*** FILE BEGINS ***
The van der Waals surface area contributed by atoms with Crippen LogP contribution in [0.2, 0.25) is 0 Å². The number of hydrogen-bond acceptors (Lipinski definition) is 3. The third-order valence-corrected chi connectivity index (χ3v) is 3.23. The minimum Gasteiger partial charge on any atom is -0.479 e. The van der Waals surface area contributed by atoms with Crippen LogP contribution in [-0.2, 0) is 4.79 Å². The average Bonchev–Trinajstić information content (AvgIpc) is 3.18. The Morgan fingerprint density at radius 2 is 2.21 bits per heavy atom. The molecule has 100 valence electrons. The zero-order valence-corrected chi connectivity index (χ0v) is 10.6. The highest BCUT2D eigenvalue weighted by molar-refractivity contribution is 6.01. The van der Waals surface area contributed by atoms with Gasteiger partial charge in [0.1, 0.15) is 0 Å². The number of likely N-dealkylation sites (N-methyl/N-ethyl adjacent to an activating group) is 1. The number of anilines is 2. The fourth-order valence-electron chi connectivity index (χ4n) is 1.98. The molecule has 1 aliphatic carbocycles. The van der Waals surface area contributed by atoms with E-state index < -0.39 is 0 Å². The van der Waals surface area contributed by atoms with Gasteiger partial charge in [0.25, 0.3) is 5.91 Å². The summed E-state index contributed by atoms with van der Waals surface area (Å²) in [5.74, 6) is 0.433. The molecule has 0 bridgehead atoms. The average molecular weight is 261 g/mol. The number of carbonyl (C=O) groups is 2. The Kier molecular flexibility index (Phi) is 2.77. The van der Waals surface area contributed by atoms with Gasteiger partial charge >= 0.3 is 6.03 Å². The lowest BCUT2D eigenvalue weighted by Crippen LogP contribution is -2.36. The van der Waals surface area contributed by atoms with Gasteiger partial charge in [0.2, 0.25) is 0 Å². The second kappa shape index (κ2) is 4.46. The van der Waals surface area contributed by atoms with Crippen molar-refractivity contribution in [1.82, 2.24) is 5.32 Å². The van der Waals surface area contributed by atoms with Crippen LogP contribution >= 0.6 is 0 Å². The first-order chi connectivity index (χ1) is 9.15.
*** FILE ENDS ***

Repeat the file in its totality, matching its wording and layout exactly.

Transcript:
The van der Waals surface area contributed by atoms with Crippen LogP contribution in [0.2, 0.25) is 0 Å². The number of hydrogen-bond acceptors (Lipinski definition) is 3. The third-order valence-corrected chi connectivity index (χ3v) is 3.23. The minimum Gasteiger partial charge on any atom is -0.479 e. The van der Waals surface area contributed by atoms with Crippen LogP contribution in [-0.2, 0) is 4.79 Å². The average Bonchev–Trinajstić information content (AvgIpc) is 3.18. The Morgan fingerprint density at radius 2 is 2.21 bits per heavy atom. The molecule has 100 valence electrons. The zero-order valence-corrected chi connectivity index (χ0v) is 10.6. The highest BCUT2D eigenvalue weighted by molar-refractivity contribution is 6.01. The van der Waals surface area contributed by atoms with Gasteiger partial charge in [0.1, 0.15) is 0 Å². The number of likely N-dealkylation sites (N-methyl/N-ethyl adjacent to an activating group) is 1. The number of anilines is 2. The fourth-order valence-electron chi connectivity index (χ4n) is 1.98. The molecule has 1 aliphatic carbocycles. The van der Waals surface area contributed by atoms with E-state index < -0.39 is 0 Å². The van der Waals surface area contributed by atoms with Gasteiger partial charge in [0.25, 0.3) is 5.91 Å². The summed E-state index contributed by atoms with van der Waals surface area (Å²) in [5.74, 6) is 0.433. The molecule has 0 bridgehead atoms. The average molecular weight is 261 g/mol. The number of carbonyl (C=O) groups is 2. The Kier molecular flexibility index (Phi) is 2.77. The van der Waals surface area contributed by atoms with Gasteiger partial charge >= 0.3 is 6.03 Å². The lowest BCUT2D eigenvalue weighted by Crippen LogP contribution is -2.36. The van der Waals surface area contributed by atoms with Gasteiger partial charge in [0.2, 0.25) is 0 Å². The second kappa shape index (κ2) is 4.46. The van der Waals surface area contributed by atoms with Crippen molar-refractivity contribution in [1.82, 2.24) is 5.32 Å². The van der Waals surface area contributed by atoms with Crippen LogP contribution >= 0.6 is 0 Å². The first-order chi connectivity index (χ1) is 9.15.